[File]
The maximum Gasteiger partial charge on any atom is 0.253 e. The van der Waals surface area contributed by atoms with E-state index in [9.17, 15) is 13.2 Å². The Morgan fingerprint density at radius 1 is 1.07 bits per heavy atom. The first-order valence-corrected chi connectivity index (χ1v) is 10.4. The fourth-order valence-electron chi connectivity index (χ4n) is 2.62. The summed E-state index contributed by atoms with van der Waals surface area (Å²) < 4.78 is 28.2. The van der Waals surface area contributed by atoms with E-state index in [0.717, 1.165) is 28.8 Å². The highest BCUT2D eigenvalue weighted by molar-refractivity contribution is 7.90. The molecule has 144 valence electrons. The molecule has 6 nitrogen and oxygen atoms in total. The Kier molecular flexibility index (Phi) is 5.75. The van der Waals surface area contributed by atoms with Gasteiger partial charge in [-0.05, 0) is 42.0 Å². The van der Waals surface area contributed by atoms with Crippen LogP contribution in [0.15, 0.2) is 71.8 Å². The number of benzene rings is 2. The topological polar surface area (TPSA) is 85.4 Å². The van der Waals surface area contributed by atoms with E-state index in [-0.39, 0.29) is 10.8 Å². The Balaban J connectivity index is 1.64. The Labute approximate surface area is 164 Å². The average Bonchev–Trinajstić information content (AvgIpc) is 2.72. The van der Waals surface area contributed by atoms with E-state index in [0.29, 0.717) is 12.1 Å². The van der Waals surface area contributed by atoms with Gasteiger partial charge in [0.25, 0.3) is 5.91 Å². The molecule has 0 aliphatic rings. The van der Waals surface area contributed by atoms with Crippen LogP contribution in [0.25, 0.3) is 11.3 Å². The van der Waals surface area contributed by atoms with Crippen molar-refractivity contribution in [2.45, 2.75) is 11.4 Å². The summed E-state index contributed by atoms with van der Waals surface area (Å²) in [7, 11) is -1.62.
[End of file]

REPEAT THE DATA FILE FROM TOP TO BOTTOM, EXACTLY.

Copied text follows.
The maximum Gasteiger partial charge on any atom is 0.253 e. The van der Waals surface area contributed by atoms with E-state index in [9.17, 15) is 13.2 Å². The Morgan fingerprint density at radius 1 is 1.07 bits per heavy atom. The first-order valence-corrected chi connectivity index (χ1v) is 10.4. The fourth-order valence-electron chi connectivity index (χ4n) is 2.62. The summed E-state index contributed by atoms with van der Waals surface area (Å²) < 4.78 is 28.2. The van der Waals surface area contributed by atoms with E-state index in [0.717, 1.165) is 28.8 Å². The highest BCUT2D eigenvalue weighted by molar-refractivity contribution is 7.90. The molecule has 144 valence electrons. The molecule has 6 nitrogen and oxygen atoms in total. The Kier molecular flexibility index (Phi) is 5.75. The van der Waals surface area contributed by atoms with Gasteiger partial charge in [-0.05, 0) is 42.0 Å². The van der Waals surface area contributed by atoms with Crippen LogP contribution in [0.15, 0.2) is 71.8 Å². The number of benzene rings is 2. The topological polar surface area (TPSA) is 85.4 Å². The van der Waals surface area contributed by atoms with E-state index in [-0.39, 0.29) is 10.8 Å². The Balaban J connectivity index is 1.64. The Labute approximate surface area is 164 Å². The average Bonchev–Trinajstić information content (AvgIpc) is 2.72. The van der Waals surface area contributed by atoms with E-state index in [0.29, 0.717) is 12.1 Å². The van der Waals surface area contributed by atoms with Gasteiger partial charge in [0.25, 0.3) is 5.91 Å². The molecule has 0 aliphatic rings. The van der Waals surface area contributed by atoms with Crippen LogP contribution in [0.25, 0.3) is 11.3 Å². The van der Waals surface area contributed by atoms with Crippen molar-refractivity contribution in [2.45, 2.75) is 11.4 Å². The summed E-state index contributed by atoms with van der Waals surface area (Å²) in [7, 11) is -1.62.